17 January 2017

PRESS STATEMENT - DRACHMA'S REACTION TO THE MALTESE BISHOPS' GUIDELINES ON AMORIS LAETITIA




PRESS RELEASE


STATEMENT BY DRACHMA REGARDING THE MALTESE BISHOPS’ GUIDELINES FOR THE APPLICATION OF CHAPTER EIGHT OF AMORIS LÆTITIA


Drachma, a support group for LGBTIQ persons and for parents with LGBTIQ children, would like to thank the Maltese Bishops regarding the Guidelines for the Application of Chapter 8 of Amoris Laetitia, issued last Friday. In issuing these guidelines, the Maltese Bishops have shown admirable pastoral care. While building on the results of the Synod on the Family and on the teachings of Pope Francis, in continuity with the teachings of preceding popes, the language used by the Maltese Bishops as well as the way in which such complex situations are addressed feel fresh and new, and they truly show that the Church is a Mother who teaches and loves all her children, whoever and wherever they may be.

STQARRIJA GĦALL-ISTAMPA


STQARRIJA TA’ DRACHMA DWAR IL-LINJI GWIDA TAL-ISQFIJIET MALTIN DWAR KAPITLU 8 TAL-AMORIS LAETITIA


Il-grupp Drachma, li huwa grupp ta’ sapport għal persuni LGBTIQ kif ukoll għal ġenituri b’ulied LGBTIQ, jixtieq jirringrazzja lill-Isqfijiet Maltin għall-Kriterji għall-Applikazzjoni ta’ Kapitlu VIII tal-Amoris Laetitia li ħarġu nhar il-Ġimgħa li għaddiet. Fil-ħruġ ta’ dawn il-linji gwida, l-Isqfijiet Maltin urew sens pastorali kbir. Waqt li komplew jibnu fuq ir-riżultat tas-Sinodu dwar il-Familja u fuq it-tagħlim tal-Papa Franġisku, f’kontinwità mat-tagħlim tal-Papiet preċedenti, il-lingwaġġ użat minnhom kif ukoll il-mod kif sitwazzjonijiet kumplessi huma indirizzati jinħassu friski u ġodda u tassew juru li l-Knisja hi Omm li tgħallem u tħobb lil uliedha kollha, huma min huma u jinsabu fejn jinsabu.

 COMUNICATO STAMPA

COMUNICATO DI DRACHMA A PROPOSITO DELLE LINEE GUIDA DEI VESCOVI MALTESI SULL’APPLICAZIONE DEL CAPITOLO VIII DI AMORIS LÆTITIA


Drachma, un gruppo di sostegno Maltese per persone LGBTIQ e per genitori con figli LGBTIQ desidera ringrazziare i vescovi maltesi a proposito delle Linee Guida sull’Applicazione del Capitolo VIII di Amoris Laetitia, uscite venerdì scorso. Nel pubblicare queste linee guida, i vescovi maltesi hanno mostrato una cura pastorale ammirevole. Sulla base dei risultati del Sinodo sulla Famiglia e degli insegnamenti di Papa Francesco, e in continuità con gli insegnamenti dei papi precedenti, il linguaggio usato dai vescovi maltesi e il modo in cui hanno affrontato tali situazioni complesse sono freschi e nuovi, e dimostrano veramente che la Chiesa è una Madre che insegna e che ama tutti i suoi figli, chiunque essi siano e ovunque si trovino.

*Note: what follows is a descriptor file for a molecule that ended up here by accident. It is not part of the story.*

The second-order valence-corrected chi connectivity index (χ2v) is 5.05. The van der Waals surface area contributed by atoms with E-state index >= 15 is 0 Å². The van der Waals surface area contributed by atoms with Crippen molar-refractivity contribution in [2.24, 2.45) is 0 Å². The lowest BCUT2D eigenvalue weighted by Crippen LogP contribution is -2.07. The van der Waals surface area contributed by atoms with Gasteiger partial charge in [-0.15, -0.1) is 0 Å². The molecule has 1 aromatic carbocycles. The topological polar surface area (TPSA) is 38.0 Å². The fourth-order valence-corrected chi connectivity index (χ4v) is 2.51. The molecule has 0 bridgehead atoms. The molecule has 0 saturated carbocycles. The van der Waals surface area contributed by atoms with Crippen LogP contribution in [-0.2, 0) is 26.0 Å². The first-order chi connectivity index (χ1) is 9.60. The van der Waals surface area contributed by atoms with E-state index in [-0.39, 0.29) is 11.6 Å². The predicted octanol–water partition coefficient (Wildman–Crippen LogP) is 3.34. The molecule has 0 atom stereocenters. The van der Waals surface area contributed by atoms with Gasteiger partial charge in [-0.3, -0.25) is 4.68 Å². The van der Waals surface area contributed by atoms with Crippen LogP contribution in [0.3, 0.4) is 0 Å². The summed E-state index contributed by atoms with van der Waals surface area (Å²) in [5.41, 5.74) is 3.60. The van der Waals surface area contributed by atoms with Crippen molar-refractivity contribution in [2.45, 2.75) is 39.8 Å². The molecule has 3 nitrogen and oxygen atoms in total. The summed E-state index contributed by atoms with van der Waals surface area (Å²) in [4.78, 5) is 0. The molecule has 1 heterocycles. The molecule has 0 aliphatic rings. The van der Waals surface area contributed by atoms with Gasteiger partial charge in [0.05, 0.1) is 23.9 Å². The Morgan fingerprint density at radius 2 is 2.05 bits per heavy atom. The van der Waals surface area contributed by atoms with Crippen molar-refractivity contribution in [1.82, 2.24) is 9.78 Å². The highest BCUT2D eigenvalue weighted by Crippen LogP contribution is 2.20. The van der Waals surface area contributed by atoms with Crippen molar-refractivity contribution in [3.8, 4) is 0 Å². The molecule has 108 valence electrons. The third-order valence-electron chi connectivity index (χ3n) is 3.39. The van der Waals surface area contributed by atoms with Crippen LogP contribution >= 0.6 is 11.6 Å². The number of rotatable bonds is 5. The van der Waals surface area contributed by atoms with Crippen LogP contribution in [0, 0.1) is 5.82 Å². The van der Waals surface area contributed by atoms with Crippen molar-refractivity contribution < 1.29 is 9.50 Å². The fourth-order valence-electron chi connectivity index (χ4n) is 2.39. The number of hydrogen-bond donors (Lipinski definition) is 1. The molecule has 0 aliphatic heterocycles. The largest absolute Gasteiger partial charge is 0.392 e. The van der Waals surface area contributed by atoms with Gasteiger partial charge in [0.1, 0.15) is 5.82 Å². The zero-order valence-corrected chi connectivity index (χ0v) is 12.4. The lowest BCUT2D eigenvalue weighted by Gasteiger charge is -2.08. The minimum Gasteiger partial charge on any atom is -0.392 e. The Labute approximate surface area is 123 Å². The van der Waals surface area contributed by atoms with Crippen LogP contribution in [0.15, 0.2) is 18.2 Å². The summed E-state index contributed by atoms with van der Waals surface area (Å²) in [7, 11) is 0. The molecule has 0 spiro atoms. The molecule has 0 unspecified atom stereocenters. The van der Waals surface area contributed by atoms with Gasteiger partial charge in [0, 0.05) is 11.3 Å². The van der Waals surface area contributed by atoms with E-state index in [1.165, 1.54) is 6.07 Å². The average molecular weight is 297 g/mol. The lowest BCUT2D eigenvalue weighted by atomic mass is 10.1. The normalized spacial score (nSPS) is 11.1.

07 January 2017

Drachma Public Conference on Saturday 14 January 2016



Drachma will be organising its 2nd LGBTIQ Public Conference on Saturday, 14 January 2017 and this year we will be focusing more widely on the theme 'Seeking the well-being of LGBTIQ persons', with an emphasis on the 'journeying' that persons experience and the ways challenges and opportunities are dealt with along life's trail.

You can register online by filling this form: https://goo.gl/forms/35fIoOSjcmU4tCE72

Registration fees (15 € + additional 10 € if staying for lunch) can be paid on the day at Mount Saint Joseph.


18 December 2016

New Ways Ministry: Malta Bans Conversion Therapy for LGBT People; Catholic Church Should Do Likewise

https://newwaysministryblog.wordpress.com/2016/12/15/malta-bans-conversion-therapy-for-lgbt-people-catholic-church-should-do-likewise/

The heavily Catholic island nation of Malta has become the first European country to outlaw conversion therapy designed to attempt to alter a person’s sexual orientation or gender identity. This news reminds us that it is about time that the Vatican should also issue a statement opposing these practices which cause untold pain to people and which disrespect God’s creation.

The Times of Malta reported:

“The Affirmation of Sexual Orientation, Gender Identity and Gender Expression Bill imposes fines and jail terms for anyone advertising, offering, performing or referring an individual to another person which performs any form of conversion practice.
“In addition, the Bill affirms that no sexual orientation, gender identity or gender expression constitutes a disorder, disease or shortcoming of any sort.”
Initially, Malta’s Catholic Church leadership opposed the bill, issuing an 8-page position paper against the proposal. The paper claimed that the bill would privilege homosexuality and linked homosexual orientation to pedophilia.  But Archbishop Charles Scicluna, the head of Malta’s hierarchy, acknowledged that the paper was mistaken, stating in an interview:

“I want to reassure [the gay community] that we are dead set against conversion therapy because we believe, as they do, as government does, that it goes against human dignity.